I was first introduced to Okonomiyaki when fellow hiking buddy and psychology colleague, Ahnate, decided to cook up a batch at Hyde Manor. He was inspired to try and make the dish after visiting Sapporo a few months prior. So of course, when I visited Hiroshima, I had to try the dish that they are most known for – Okonomiyaki.
Hiroshima’s version of the classic dish is highlighted by the generous amount of cabbage over yakisoba noodles and thin layer of pancake batter.
We stumbled into a little Okonomiyaki hole-in-the-wall and was pleased to find an older woman and a younger woman behind the counter. The small restaurant was located just a few steps from our hotel in Hiroshima. It had three seats. Perfect.
I had noticed a photo of the owner on the wall, along with a website address. It looked like someone had written an article about her Okonomiyaki restaurant and then gave a souvenir to hang on the wall…kind of like how Guy Fieri leaves his mug on restaurants that appear on Diners, Drive-Ins, and Dives. After searching through numerous entries on a website dedicated to Okonomiyaki, I finally found aunty’s restaurant. Google Translate suggested that the restaurants name was Hiroshima Minami-ku, and also sort of confirms our assumption that her daughter was the younger woman behind the counter.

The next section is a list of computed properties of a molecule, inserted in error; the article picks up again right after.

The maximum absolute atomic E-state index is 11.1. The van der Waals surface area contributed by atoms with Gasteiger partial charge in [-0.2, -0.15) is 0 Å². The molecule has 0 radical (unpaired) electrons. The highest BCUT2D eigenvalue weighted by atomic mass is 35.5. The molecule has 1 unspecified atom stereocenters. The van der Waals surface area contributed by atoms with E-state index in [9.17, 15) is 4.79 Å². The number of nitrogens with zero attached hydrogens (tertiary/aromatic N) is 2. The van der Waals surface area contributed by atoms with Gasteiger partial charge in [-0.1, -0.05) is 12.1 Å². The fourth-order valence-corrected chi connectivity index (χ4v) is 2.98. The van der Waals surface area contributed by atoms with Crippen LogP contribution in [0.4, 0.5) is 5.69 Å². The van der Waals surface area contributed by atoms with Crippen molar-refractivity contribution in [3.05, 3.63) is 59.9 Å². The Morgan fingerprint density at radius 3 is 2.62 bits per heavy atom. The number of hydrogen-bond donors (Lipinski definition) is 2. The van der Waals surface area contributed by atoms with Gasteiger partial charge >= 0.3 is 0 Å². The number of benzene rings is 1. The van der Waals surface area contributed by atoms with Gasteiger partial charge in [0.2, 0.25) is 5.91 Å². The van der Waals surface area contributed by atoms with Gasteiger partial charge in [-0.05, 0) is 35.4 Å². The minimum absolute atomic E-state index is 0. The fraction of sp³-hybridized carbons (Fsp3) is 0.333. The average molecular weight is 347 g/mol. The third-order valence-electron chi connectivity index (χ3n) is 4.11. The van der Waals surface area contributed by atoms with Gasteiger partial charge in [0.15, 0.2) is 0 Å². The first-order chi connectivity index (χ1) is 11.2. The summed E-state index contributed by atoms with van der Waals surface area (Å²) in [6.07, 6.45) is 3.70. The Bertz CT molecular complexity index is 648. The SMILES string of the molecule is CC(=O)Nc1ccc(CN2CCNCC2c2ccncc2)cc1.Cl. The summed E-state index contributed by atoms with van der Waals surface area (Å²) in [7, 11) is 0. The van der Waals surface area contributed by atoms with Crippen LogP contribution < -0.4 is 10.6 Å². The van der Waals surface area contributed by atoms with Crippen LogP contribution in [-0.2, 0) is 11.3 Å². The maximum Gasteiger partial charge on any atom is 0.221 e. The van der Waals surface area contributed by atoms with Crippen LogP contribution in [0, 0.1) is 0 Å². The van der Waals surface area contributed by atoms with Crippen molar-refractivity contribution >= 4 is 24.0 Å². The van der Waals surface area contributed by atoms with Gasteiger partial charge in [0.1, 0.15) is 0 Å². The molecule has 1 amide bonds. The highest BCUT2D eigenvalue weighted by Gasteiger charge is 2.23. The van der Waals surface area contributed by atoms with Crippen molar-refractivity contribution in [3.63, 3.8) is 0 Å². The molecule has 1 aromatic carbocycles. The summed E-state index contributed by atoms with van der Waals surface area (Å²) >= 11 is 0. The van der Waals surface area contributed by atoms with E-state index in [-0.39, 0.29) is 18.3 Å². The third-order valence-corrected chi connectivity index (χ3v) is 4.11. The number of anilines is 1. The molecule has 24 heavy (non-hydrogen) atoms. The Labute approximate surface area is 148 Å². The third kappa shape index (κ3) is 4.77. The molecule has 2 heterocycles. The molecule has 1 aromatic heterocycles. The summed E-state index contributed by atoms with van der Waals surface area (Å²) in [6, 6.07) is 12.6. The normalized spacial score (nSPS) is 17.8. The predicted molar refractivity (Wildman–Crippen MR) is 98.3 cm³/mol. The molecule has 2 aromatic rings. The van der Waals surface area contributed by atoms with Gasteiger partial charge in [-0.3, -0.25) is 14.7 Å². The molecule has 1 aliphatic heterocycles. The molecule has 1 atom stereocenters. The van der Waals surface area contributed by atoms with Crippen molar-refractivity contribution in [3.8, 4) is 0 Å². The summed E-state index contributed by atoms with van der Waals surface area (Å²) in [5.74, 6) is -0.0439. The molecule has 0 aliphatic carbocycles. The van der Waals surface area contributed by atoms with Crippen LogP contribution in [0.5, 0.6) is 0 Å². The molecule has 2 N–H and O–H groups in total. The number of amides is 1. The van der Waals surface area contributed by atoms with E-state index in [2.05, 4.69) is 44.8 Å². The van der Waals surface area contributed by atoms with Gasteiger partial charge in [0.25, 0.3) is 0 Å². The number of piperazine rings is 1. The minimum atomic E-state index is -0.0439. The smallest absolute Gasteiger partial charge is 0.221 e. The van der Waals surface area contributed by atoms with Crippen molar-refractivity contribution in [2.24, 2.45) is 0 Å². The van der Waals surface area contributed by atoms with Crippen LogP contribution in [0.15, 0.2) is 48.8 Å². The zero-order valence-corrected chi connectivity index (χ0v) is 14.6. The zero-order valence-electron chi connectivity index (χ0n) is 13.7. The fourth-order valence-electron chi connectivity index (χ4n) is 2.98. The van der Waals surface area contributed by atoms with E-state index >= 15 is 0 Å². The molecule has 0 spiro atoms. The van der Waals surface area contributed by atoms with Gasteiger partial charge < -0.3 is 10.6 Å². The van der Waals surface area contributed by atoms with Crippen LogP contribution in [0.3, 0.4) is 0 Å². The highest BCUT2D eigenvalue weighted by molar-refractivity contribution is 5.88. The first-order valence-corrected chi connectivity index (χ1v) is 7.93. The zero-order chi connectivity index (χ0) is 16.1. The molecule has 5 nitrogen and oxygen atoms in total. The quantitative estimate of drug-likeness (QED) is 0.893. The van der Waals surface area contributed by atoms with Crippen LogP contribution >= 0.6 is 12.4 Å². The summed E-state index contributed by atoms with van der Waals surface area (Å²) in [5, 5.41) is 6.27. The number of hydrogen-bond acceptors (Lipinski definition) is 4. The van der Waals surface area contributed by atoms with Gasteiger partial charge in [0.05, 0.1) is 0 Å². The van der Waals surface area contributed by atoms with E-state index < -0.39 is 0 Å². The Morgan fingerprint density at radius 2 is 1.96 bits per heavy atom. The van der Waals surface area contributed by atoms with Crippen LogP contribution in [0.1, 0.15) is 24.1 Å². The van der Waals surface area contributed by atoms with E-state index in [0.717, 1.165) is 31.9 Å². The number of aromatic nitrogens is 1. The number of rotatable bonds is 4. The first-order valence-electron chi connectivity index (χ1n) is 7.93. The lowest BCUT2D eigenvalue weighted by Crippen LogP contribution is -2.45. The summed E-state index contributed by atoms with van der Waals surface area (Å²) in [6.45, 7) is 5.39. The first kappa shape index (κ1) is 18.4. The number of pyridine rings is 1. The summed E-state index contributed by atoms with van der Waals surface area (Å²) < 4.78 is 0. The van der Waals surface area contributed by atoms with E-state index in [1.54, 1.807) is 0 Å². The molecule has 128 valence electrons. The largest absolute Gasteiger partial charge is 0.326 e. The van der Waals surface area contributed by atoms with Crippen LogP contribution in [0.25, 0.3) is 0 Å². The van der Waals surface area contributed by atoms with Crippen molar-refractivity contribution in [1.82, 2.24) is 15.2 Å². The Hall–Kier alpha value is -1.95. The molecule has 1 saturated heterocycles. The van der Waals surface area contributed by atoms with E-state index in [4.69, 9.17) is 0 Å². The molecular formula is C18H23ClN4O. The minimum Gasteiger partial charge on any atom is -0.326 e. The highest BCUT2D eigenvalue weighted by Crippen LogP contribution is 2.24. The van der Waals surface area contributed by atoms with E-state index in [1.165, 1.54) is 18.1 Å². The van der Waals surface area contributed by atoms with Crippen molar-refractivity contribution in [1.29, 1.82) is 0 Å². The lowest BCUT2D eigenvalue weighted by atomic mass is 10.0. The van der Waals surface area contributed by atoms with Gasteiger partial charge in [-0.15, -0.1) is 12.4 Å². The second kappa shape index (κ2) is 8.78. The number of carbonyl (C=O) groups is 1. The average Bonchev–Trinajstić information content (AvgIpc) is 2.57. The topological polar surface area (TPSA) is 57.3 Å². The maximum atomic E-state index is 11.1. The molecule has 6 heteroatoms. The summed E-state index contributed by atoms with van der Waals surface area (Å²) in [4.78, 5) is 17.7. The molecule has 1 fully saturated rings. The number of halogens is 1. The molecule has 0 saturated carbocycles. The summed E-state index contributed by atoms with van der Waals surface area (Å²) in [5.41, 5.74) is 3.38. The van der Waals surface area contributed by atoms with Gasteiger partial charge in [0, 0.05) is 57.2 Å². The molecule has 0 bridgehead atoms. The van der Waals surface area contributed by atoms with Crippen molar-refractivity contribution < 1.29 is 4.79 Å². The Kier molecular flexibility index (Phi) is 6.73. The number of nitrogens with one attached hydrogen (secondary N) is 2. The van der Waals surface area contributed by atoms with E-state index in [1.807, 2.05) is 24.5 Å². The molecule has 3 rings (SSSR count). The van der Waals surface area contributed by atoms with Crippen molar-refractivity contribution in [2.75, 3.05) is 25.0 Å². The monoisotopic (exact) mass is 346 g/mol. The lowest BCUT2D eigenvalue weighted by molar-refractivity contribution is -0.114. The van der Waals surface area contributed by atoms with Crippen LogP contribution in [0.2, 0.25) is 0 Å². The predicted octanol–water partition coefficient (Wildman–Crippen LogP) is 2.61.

Here’s the article on the wall about aunty.
The initial exchange of words was very interesting. They spoke zero English, and we spoke zero Japanese. Their menu was on the wall, in Japanese. Eventually, she showed us the different noodles and I believe we ended up choosing the Okonomiyaki with yakisoba and udon noodles. Lots of nervous laughter and pointing was involved.
Aunty was like an okonomiyaki master. All the while, both of the ladies cheered on their home baseball team, the Hiroshima Carp. They cheered quite enthusiastically, too.
Thin layer of pancake batter:
Lots of cabbage and bean sprouts!
A strip of bacon on top of some other interesting toppings.
Another thin pancake layer on top.
It now looks like a we’re making tacos.
And then here come the noodles.
She puts the noodles on top, adds secret sauce and more toppings, and then slices the okonomiyaki into four pieces. They were huge.
At one point, they tried to ask us where we were from. Of course, we had no idea that they were asking us that. So, aunty’s daughter brought over a map. Before I had a chance to point out our location, both Joel and I instinctively yelled…Hawaii! And they both nodded and smiled enthusiastically. As we would later find out, people in Japan get very excited about anything related to Hawaii. It’s true. Of course, we had something to be excited about as well…aunty’s delicious okonomiyaki. Oishi!